Arguments that We Grow Into

When I was a child, I used to see arguments as negative and attributions of individuals’ unfavorable personalities. For example, having the thought of “I should not argue over playing my favorite toy that was taken by my twin sister.” was not uncommon during my childhood memories. At least that was what I was told by my elementary school teachers and parents: Don’t argue and be a good child. Of course, like most of my peers, as I grew older and became aware and involved in more sophisticated arguments, a blurry line has gradually emerges regarding the nature and necessity of arguments.

Is there an instance in which an argument is necessary? I think so. In my mind, or perhaps likewise for others, I quickly associated arguments with conflicts. However, they are two different things. While conflicts imply different opinions and opposing thoughts, arguments could be constructive as discussions. I think the necessity of arguments come from the intentions behind having the arguments in the first place. They are particularly necessary when we need a breakthrough of the present, implying a change in the future. For example, Rebecca Solnit’s arguments of divesting and climate change are an issue that concerns the overall environment. To put it loosely, if the intention is issue focused instead of people focused, there are values in arguments.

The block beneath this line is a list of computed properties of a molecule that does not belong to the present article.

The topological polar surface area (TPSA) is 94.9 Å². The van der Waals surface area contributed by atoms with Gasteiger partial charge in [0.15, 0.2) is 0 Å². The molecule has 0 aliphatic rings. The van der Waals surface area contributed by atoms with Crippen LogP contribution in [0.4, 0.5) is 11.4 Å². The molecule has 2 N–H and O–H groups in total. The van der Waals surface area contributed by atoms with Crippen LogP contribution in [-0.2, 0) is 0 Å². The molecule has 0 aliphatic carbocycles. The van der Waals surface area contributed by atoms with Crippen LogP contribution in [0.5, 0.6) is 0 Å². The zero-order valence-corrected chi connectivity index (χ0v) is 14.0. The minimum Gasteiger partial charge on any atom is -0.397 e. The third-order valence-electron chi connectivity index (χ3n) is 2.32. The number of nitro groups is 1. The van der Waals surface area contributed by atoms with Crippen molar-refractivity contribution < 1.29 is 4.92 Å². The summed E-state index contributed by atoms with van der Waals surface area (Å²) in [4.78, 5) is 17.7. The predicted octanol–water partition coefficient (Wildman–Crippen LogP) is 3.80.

Is there an instance when argument is a mistake? I think so if we are defining a mistake as in something preventable. As I see it, arguments are mistakes when personal harm is involved intentionally. When an argument is not surrounding an issue or context but the attributions of people, it is very likely that the discussion is not constructive and rather, would around a circle. However, I also think the responsibility is not only bared on the individual who initiates the arguments, but also their counterparts whom they argue with. Arguments require at least two people or two opinions so if there is a mistaken argument, both sides have the power to stop it.

Can we have a mistaken argument that is necessary simultaneously? I think it depends on the time frame we are looking at. At long run, it is likely that a mistaken argument serves as a necessity for the future. At times of arguments, there is always resistant. Arguments could easily escalate to heated debates involving both contextual and personal arguments. From a psychology standpoint, we as humans naturally have biases. For some of them, even if we are well aware of that, we are unable to reverse the biases. I think the nature of argument is not static but rather dynamic depending on the means and process instead of the topic.

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